There's a new player in town for channel financing.
Actually, several new players, thanks to a variety of venture capital and private equity firms eyeing investments in fast-growing cloud and managed services businesses. As a result, some solution providers are turning to this new source of financing to help fuel their growth.
Compared with the past couple of years, VC and private equity firms are showing increased interest in the channel, said Edison Peres, senior vice president, worldwide channels at Cisco Systems, during a roundtable discussion of channel chiefs with CRN editors earlier this month.
[Related: Channel Financing Week]
"What's interesting is that a lot of the venture capital players are now investing in the channel who never had an investment in the channel before," Peres said. "So this new money is coming in through these new venture capital guys who now see an opportunity in our world that eight years ago they didn't see. They see market transitions as an opportunity to make a play, and there are a number of market transitions happening right now."
Why are VC and private equity firms so interested in solution providers? Arguably the biggest factor is the move to recurring revenue streams around managed and cloud services; by virtue of their financially stability and cloud allure, these companies have become much more attractive destinations for venture capitalists.
"They believe in the transformation in the cloud services space and they share the belief of growth potential," said Grant Kirkwood, CEO of Unitas Global, a private cloud and IT outsourcing solutions firm that recently scored a big round of VC funding.
But how does VC funding differ from other types of financing for solution providers? Generally, collateral is mandatory in order to receive loans from a bank. However, many solution providers that focus on IT services don't have the hard assets to provide a bank, said Ron Edinger, CEO of VC firm Liquid Capital.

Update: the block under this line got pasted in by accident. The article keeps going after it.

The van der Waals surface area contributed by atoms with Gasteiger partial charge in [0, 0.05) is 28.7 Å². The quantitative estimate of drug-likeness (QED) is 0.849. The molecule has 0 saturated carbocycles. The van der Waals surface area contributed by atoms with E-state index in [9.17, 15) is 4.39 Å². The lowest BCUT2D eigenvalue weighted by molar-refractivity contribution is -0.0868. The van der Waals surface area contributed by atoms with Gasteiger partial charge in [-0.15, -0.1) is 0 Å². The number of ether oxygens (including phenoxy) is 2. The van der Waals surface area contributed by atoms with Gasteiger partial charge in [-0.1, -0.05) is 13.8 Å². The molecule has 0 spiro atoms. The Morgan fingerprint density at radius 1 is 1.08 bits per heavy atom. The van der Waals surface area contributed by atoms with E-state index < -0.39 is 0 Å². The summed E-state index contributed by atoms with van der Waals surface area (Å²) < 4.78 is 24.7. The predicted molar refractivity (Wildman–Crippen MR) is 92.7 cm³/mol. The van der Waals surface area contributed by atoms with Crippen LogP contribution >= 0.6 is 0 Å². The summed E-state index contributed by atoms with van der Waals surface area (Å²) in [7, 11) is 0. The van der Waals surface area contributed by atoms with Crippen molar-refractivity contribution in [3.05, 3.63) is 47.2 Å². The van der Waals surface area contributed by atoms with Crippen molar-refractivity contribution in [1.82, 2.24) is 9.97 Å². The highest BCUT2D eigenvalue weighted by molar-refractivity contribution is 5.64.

"Post-2009, banks were very oriented toward loaning against hard-asset collateral, and our model is meant to overcome that part of a bank," said Edinger. "While an invoice is a form of collateral, it's a different kind that bothers banks. [When VARs] want a higher growth model or bigger contract, their bank won't automatically increase their credit lines with the amount of the contracts they have."
With firms such as Liquid Capital, solution providers are able to have their working capital extended. Unlike banks, VC firms look at the assets of an IT company such as people, said Edinger.
"We take a very different view and have ways of collateralizing an invoice or contract," said Edinger. "They have to manage the cash flow and that depends on their customers paying them on time, so what we provide is a way of making sure [companies] always have the money to meet payroll to maintain their biggest assets, and their people."
Cloud and managed services provider ADAR IT secured a $2.4 million funding deal with Chicago-based VC firm MK Capital in February 2014. The investment will go toward expanding ADAR IT's sales team, marketing and geographical expansion, said Vadim Vladimirskiy, CEO of ADAR IT.
"We were cash-flow-positive already; we didn't need to bridge the gap but wanted to make sure this investment was a very strategic one with a growth projection in place," said Vladimirskiy. "The reason to go with a VC firm was for the strategic alliance as they have experience in the channel and their track record is attractive."
According to Vladimirskiy, VC firms aren't looking at assets from VARs because they are essentially becoming an equity partner.
"They are taking the same risk the founders are," said Vladimirskiy. "They are not lending the money to the venture; what they are looking for is a business model that has a lot of off-site potential in scaling and being successful when they [become] large."
VC firms can forecast the potential success of a company by looking at different metrics besides balance sheets, said Vladimirskiy. Such metrics include customer retention.
"How [well] they can retain customers is an indication that they're doing something well and will be continuing that when they grow," said Vladimirskiy. "In our case, MK [Capital] saw that our retention was very good and it's the culture that we built from day one where we always focus on our services to help our clients get their work done."
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